Around half of adults living in the UK (42%) are not aware of any symptoms of bowel cancer – the UK's second biggest cancer killer and third most common cancer across the East of England.
The disease kills 1,700 people a year in the East of England – that’s around 30 people every week.
As part of Bowel Cancer Awareness month, Ray Anderson, who co-chairs the region’s Cancer Alliances’ Patient Advisory Board, is urging people to know the warning signs and not to hesitate to see their GP.
In 2010 Ray underwent surgery and chemotherapy after a routine screening test showed warning signs and a follow-up colonoscopy revealed bowel cancer – despite no obvious symptoms.
Eleven years later and in good health, Ray wants everyone to take part in routine screening, which he believes saved his life, and to be more aware of a few simple warning signs:
- Blood in poo or from the bottom – only a third of people were aware of this in the recent YouGov poll by leading charity, Bowel Cancer UK;
- Abdominal pain – eleven per cent;
- Change of bowel habit – nine per cent;
- Weight loss – eight per cent;
- Unexplained tiredness or fatigue – three per cent.
Ray said: “Although your symptoms may not be obvious, or you want to explain them away, it is essential to talk to your GP, if only to rule out anything serious.
“I remain in good health and the various checks, including scans and colonoscopies, have confirmed that I remain free of cancer. I play golf regularly and I enjoy a full and happy life.”
Across the East of England, around 80 patients a week are diagnosed with bowel (colorectal) cancer. The disease is treatable and curable, especially if diagnosed early. Nearly everyone diagnosed at the earliest stage will survive bowel cancer but this drops significantly as the disease develops.
Consultant oncologist Professor Peter Hoskin, who is Clinical Lead at the East of England Cancer Alliance, said: “Colorectal cancer is the second most common cause of cancer death in the East of England. It is crucial that people get to know the early symptoms and don’t delay checking in with their GP if they have any concerns.”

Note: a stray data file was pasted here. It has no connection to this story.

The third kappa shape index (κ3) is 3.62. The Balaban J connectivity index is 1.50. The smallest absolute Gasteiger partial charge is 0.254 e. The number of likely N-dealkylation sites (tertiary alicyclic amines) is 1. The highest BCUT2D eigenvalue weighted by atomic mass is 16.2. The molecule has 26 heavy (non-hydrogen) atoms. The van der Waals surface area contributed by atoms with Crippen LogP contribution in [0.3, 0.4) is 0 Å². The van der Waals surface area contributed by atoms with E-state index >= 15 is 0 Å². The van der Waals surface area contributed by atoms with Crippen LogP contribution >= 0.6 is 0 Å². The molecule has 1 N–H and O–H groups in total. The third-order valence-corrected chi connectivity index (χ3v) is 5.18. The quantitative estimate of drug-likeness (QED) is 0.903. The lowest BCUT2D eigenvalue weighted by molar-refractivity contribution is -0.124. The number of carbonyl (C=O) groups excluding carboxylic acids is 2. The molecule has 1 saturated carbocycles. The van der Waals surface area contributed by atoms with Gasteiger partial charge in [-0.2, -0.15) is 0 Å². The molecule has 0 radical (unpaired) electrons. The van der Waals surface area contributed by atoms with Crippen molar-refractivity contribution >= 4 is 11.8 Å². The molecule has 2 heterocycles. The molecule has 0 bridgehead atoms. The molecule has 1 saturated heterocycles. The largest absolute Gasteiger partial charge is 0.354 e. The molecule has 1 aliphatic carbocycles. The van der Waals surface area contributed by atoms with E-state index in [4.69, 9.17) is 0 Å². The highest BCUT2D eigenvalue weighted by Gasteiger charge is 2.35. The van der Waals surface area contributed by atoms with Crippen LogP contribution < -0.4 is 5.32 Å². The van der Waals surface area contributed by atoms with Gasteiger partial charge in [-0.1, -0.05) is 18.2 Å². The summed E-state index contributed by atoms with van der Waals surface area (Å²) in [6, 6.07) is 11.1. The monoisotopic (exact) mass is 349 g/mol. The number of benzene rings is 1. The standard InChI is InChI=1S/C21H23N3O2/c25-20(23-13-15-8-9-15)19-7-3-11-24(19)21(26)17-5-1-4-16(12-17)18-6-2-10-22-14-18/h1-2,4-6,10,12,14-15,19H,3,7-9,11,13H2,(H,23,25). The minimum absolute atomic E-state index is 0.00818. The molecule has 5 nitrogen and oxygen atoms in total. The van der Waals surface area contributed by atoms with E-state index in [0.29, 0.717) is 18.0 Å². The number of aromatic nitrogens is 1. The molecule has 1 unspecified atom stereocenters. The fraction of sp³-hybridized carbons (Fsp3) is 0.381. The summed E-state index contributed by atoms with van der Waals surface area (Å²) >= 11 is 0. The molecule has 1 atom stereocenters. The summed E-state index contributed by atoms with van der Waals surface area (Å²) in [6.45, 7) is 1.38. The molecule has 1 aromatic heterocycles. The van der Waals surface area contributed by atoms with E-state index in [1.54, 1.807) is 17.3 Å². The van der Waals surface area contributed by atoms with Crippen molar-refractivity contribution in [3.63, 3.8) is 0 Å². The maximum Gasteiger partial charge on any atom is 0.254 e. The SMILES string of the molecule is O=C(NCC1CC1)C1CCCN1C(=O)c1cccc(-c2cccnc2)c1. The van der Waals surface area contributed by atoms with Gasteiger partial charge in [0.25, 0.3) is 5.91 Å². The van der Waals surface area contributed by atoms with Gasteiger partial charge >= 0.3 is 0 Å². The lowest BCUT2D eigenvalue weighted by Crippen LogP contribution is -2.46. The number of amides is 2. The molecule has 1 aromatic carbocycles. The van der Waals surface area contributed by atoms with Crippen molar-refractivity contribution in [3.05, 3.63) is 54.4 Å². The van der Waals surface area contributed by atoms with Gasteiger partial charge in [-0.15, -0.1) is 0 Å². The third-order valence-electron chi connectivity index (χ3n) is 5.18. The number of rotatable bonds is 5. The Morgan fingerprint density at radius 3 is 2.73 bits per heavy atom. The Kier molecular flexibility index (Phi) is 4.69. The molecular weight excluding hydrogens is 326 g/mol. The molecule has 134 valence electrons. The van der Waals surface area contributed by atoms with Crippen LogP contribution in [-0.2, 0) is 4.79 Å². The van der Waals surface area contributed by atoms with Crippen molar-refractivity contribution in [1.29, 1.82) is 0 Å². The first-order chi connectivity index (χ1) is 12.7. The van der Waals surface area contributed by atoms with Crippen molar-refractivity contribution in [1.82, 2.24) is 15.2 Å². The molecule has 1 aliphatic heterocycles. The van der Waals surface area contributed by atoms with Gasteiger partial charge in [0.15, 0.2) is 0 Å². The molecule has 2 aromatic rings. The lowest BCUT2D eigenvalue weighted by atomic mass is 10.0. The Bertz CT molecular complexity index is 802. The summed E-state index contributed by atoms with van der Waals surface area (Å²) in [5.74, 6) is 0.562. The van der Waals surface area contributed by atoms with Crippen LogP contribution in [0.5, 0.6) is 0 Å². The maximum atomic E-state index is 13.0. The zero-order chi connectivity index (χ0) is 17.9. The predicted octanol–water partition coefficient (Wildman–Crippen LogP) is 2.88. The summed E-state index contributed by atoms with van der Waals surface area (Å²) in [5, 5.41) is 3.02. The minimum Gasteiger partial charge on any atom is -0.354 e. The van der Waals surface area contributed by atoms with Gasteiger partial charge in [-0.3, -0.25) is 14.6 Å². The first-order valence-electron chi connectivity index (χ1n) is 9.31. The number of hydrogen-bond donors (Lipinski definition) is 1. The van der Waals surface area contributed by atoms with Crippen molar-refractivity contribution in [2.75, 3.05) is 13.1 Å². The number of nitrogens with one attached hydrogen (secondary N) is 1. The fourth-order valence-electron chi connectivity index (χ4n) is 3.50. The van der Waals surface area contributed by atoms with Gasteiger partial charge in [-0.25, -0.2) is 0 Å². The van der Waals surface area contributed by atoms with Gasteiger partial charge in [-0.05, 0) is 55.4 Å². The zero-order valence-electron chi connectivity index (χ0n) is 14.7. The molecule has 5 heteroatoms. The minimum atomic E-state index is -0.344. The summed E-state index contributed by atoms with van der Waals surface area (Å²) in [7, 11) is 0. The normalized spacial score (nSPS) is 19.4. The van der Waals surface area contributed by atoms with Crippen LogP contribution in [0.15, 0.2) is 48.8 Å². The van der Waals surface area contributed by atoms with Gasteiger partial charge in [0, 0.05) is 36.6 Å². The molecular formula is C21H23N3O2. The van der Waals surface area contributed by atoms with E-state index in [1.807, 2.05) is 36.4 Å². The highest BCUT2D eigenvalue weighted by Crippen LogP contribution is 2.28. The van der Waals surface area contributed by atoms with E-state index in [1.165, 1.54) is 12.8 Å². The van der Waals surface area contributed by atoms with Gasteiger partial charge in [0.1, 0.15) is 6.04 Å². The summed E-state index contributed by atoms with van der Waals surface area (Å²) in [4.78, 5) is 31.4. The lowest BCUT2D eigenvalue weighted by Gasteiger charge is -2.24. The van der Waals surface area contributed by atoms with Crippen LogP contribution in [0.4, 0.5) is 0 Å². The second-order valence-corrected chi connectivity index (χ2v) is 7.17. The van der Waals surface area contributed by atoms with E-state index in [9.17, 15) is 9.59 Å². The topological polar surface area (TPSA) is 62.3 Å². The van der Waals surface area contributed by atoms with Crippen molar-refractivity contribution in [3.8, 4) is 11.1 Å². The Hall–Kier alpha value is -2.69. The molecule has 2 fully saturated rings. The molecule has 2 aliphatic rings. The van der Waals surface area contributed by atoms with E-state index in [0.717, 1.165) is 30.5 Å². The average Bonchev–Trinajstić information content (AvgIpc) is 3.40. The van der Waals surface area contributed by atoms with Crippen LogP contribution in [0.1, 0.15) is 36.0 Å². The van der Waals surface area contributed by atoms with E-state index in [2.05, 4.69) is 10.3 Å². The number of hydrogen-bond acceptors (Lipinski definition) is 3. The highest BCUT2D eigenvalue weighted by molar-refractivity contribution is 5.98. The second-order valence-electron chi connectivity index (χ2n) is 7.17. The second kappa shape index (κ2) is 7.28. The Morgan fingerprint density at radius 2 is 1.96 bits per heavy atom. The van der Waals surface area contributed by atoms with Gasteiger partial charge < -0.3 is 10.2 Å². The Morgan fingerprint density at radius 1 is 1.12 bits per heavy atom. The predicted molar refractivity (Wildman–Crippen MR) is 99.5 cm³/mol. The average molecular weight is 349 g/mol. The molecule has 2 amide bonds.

While the disease largely affects people aged over 50, around 2,500 under 50s are diagnosed across the UK every year, so people of all ages need to know what to look for.
Professor Hoskin said: “Whether it’s abdominal pain, weight loss or any other worrying change that doesn’t feel right, I cannot stress enough how important it is to speak to your GP because if it is cancer, the earlier it is caught the more treatable it is.
“A change in your ‘normal’ bowel habit, including how your stools look or looser or more runny stools, lasting for three weeks or more, could be a sign of bowel cancer.
“We know that the ‘stay at home’ message during the pandemic unintentionally deterred some people from contacting their GP with symptoms of bowel cancer because they didn’t want to burden their doctor or risk catching Covid-19.
“NHS staff across the East of England are continuing to work incredibly hard to keep services running safely and the NHS is there for you – it’s essential that people contact their GP as soon as possible with any concerns.”
For more information about Bowel Cancer Awareness Month, visit Bowel Cancer UK.
Notes to Editors:
East of England has two Cancer Alliances, North and South, working together with NHS organisations, local authorities, voluntary and community sector partners, to transform cancer services across the region.
The Cancer Alliances bring together clinicians, commissioners, patients and members of the local community, to deliver better outcomes for patients through early diagnosis and more integrated and personalised care for all those affected by cancer.
They also have a key role in supporting pioneering work on latest treatments and prevention of the disease through healthy lives.
The East of England Cancer Alliances have an active Patient Advisory Board which ensures that the views and experiences of local people affected by cancer are at the heart of their work.
There are 21 Cancer Alliances in England, working to deliver the NHS Long Term Plan commitments for people affected by cancer.
The ambitions will be delivered in a way that:
- improves quality of life outcomes;
- improves patient experience outcomes;
- reduces variation; and
- reduces inequalities